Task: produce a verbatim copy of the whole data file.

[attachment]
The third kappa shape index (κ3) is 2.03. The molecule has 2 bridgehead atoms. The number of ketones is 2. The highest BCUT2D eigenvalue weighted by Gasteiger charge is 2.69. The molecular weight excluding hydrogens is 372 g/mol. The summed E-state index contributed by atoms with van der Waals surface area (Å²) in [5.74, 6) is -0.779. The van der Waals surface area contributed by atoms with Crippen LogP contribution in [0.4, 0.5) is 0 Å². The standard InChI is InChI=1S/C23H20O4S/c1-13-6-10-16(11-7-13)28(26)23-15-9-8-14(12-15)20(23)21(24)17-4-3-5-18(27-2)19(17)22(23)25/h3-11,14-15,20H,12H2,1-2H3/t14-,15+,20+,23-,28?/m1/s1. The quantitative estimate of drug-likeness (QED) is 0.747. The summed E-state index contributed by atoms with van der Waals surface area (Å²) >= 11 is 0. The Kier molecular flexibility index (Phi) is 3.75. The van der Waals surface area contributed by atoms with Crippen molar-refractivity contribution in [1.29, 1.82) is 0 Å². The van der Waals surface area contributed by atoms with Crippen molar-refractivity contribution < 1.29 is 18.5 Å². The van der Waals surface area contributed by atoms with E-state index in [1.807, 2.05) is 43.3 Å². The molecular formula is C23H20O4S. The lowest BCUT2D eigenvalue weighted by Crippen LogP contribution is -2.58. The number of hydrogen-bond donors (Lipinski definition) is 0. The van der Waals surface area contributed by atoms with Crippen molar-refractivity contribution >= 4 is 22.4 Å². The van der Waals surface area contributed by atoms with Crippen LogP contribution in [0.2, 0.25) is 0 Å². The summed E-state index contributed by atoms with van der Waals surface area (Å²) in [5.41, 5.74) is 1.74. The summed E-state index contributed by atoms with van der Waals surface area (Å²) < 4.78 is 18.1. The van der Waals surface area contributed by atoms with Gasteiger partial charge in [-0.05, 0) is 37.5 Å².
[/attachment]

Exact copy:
The third kappa shape index (κ3) is 2.03. The molecule has 2 bridgehead atoms. The number of ketones is 2. The highest BCUT2D eigenvalue weighted by Gasteiger charge is 2.69. The molecular weight excluding hydrogens is 372 g/mol. The summed E-state index contributed by atoms with van der Waals surface area (Å²) in [5.74, 6) is -0.779. The van der Waals surface area contributed by atoms with Crippen LogP contribution in [0.4, 0.5) is 0 Å². The standard InChI is InChI=1S/C23H20O4S/c1-13-6-10-16(11-7-13)28(26)23-15-9-8-14(12-15)20(23)21(24)17-4-3-5-18(27-2)19(17)22(23)25/h3-11,14-15,20H,12H2,1-2H3/t14-,15+,20+,23-,28?/m1/s1. The quantitative estimate of drug-likeness (QED) is 0.747. The summed E-state index contributed by atoms with van der Waals surface area (Å²) >= 11 is 0. The Kier molecular flexibility index (Phi) is 3.75. The van der Waals surface area contributed by atoms with Crippen molar-refractivity contribution in [1.29, 1.82) is 0 Å². The van der Waals surface area contributed by atoms with Crippen molar-refractivity contribution < 1.29 is 18.5 Å². The van der Waals surface area contributed by atoms with E-state index in [1.807, 2.05) is 43.3 Å². The molecular formula is C23H20O4S. The lowest BCUT2D eigenvalue weighted by Crippen LogP contribution is -2.58. The number of hydrogen-bond donors (Lipinski definition) is 0. The van der Waals surface area contributed by atoms with Crippen molar-refractivity contribution >= 4 is 22.4 Å². The van der Waals surface area contributed by atoms with Crippen LogP contribution in [0.2, 0.25) is 0 Å². The summed E-state index contributed by atoms with van der Waals surface area (Å²) in [5.41, 5.74) is 1.74. The summed E-state index contributed by atoms with van der Waals surface area (Å²) < 4.78 is 18.1. The van der Waals surface area contributed by atoms with Gasteiger partial charge in [-0.05, 0) is 37.5 Å².